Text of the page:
On Thursday, the producers of Tom Cruise’s next space film unveiled plans to connect a studio to the International Space Station, which is now being built by Houston-based firm Axiom.
The module was commissioned by Space Entertainment Enterprise, a U.K.-based company co-founded by creators Elena and Dmitry Lesnevsky. SEE-1 would be “the world’s first multimedia and entertainment studios and multifunctional arena in space,” according to NASA.
The launch of SEE-1 is planned for December 2024. It will link to Axiom’s first module, which will be connected to the company’s space station in September 2024.
In a statement, Axiom president and CEO Michael Suffredini said, “Adding a dedicated entertainment venue to Axiom Station’s commercial capabilities in the form of SEE-1 will expand the station’s utility as a platform for a global user base and highlight the range of opportunities the new space economy offers.”
In an email to CNBC, a representative for Space Entertainment Enterprise (SEE) stated the business is “in production on the future Tom Cruise movie, which will be shot in space.” Cruise has yet to make a public statement on the space film, although NASA stated in 2020 that it is collaborating with Cruise on the project.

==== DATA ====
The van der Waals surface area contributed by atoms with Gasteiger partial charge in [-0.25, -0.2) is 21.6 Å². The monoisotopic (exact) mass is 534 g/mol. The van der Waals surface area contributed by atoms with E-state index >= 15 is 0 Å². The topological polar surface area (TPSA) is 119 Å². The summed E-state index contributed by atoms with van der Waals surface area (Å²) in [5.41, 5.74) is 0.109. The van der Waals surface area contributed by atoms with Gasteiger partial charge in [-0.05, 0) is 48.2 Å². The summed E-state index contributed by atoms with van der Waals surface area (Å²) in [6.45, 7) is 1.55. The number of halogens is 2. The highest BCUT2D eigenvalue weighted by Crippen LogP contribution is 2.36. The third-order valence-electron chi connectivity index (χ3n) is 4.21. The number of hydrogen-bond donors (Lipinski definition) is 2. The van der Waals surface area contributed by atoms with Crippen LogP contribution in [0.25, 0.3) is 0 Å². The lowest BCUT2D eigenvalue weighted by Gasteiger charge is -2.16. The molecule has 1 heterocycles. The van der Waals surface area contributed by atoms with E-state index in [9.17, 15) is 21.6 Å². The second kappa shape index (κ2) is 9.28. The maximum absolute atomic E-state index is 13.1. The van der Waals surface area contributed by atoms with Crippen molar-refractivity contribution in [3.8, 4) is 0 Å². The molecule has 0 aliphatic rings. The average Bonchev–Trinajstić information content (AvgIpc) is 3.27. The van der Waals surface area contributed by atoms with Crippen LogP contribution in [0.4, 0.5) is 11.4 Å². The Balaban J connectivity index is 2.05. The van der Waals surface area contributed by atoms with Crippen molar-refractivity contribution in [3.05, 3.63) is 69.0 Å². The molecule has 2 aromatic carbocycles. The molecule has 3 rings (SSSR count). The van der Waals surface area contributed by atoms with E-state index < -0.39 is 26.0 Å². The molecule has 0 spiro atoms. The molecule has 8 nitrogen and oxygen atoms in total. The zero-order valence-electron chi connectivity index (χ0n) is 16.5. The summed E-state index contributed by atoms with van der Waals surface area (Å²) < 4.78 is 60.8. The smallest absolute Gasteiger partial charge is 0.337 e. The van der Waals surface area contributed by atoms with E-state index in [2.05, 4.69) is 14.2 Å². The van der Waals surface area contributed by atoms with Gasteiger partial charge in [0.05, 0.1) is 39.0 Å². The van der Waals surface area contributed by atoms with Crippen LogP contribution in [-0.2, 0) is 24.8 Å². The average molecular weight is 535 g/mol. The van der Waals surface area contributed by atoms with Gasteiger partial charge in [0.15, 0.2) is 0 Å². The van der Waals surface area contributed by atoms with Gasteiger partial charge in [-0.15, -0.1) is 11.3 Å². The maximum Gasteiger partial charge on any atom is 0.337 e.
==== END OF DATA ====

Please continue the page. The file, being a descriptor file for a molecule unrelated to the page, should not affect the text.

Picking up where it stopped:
The financial terms of the studio’s deal with Axiom were not revealed, and nothing is known about Cruise’s undisclosed movie, including its budget.
“The firm is now in conversations with investors and commercial partners on the concept,” Space Entertainment Enterprise stated in a news statement. “An additional financing round is anticipated soon.”
According to Axiom, the SEE-1 module will be an inflatable module with a diameter of over 20 feet. Due to the benefit of launching in a smaller form factor and then expanding to a larger volume once in space, commercial businesses designing space stations are increasingly turning to inflatable modules to create vast living spaces.
In 2016, Bigelow Aerospace, a now-defunct space business, linked its inflatable BEAM module to the International Space Station, which NASA continues to utilize for cargo storage on the research laboratory.
Previously, Axiom was awarded a $140 million NASA contract to install its first livable module to the International Space Station. Before the ISS is retired, the corporation aims to dismantle its modules to form the free-flying Axiom Station.